(excuse the terrible nails! We all know better now)

Then there was Sky, a Dalmatian we had for a while. My dad stupidly rehomed her for petty reasons and my mom and I still get upset thinking about it. She was truly one of the best dogs to have ever entered our home. She was fun, super quick to learn, very pleasing, intelligent and a huge problem solver, knew when to go from crazy to relaxed, got along with anybody and anything, etc. Just a fantastic dog and honestly my idea of the ideal dog.

And of course I could never forget Tango. She was one of those "once in a lifetime" dogs for me and opened up so many doors. Without having known what it was like to live with a dog like her, I never would have gotten Dance, and she was also a huge reason for my getting Journey as well. If not for Tango, I doubt I'd have found the type of dog I love so early on in life. She showed me all the things I love and enjoy in a dog, and she was just a blast. Wicked smart, loved to learn, was game for absolutely anything, really easy in the house, my constant shadow, had personality plus, etc. Just an awesome girl and I only wish I'd known more when we got her so that I could have done more justice to a dog as exceptional as she was. Tango was my world and I hate that she had to leave so soon. Four years just was not enough.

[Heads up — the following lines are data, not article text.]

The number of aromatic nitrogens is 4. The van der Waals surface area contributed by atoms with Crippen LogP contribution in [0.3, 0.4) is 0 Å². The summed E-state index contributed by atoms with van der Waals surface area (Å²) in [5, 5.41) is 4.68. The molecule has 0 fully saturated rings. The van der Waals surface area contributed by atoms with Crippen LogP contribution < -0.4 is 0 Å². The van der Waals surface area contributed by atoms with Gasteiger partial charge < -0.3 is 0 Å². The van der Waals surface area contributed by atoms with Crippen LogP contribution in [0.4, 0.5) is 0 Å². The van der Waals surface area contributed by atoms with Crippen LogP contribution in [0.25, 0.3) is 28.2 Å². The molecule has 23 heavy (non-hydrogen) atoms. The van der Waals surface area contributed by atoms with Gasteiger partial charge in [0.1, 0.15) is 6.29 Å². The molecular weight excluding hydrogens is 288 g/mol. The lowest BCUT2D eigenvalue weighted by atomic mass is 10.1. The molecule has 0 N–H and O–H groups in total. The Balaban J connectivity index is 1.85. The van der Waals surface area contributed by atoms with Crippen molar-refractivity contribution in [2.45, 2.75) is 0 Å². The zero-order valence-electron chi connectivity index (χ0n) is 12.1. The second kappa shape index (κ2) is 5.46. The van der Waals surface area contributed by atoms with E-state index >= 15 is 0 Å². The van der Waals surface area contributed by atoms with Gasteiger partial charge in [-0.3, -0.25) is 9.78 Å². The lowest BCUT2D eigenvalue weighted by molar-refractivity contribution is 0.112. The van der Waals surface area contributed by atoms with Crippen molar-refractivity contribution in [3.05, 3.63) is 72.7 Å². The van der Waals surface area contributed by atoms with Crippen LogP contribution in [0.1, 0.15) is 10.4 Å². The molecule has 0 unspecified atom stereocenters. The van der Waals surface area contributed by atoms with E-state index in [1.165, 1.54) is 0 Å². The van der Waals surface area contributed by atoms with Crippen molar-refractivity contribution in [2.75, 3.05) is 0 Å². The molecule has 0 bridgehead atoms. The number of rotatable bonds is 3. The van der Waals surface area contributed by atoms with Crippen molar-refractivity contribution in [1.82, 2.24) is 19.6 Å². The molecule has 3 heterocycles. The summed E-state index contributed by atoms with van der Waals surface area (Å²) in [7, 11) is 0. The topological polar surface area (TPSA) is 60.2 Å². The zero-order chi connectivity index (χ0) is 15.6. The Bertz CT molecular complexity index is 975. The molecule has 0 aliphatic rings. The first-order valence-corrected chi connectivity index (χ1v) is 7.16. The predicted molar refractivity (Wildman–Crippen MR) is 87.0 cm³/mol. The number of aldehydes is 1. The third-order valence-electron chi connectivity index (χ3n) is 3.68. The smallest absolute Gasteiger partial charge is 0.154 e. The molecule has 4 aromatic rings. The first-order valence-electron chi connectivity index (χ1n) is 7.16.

There was also Echo, another one lost way too soon. She was the perfect family dog, very much like how I described Bonky above. Easy going, playful, cuddly, friendly with everyone and anything unless warranted otherwise, super biddable and a quick learner, etc. She was also our first 'talker' and was the start of ourconstantly wooing and rooing dogs. Tango learned from Echo, and Dance learned from Tango. Echo meant the world to my mom and was her "once in a lifetime" dog.







And last but not least, Winston. Winston pretty much just stumbled into our lives when Echo was dying of cancer. We weren't seeking out another dog, but were told about him anyway, and next thing you know we met him and shortly after he was ours. He was the most soulful, kindest, most gentle dog one could ever know. He was just the sweetest, 'do no wrong' kind of guy. He wanted nothing more out of the remainder of his life but to love and be loved back. We adopted him when he was about 7 years old. I believe he'd had a good home at some point, but somehow ended up in the most wrong of hands. Thank goodness he ran away one day looking for food (he was emaciated), as otherwise AC never would have picked him up, my Dobes' breeder never would have been called to check him out and see if he was adoptable through Dobe rescue, and we never would have gotten him. He would have suffered through the rest of his life. I am so thankful we were able to give him such a good last four years.





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  #20  
Old 12-24-2012, 05:29 PM
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Oooof, lookit that sweet old man face.


This was such an awesome idea for a thread.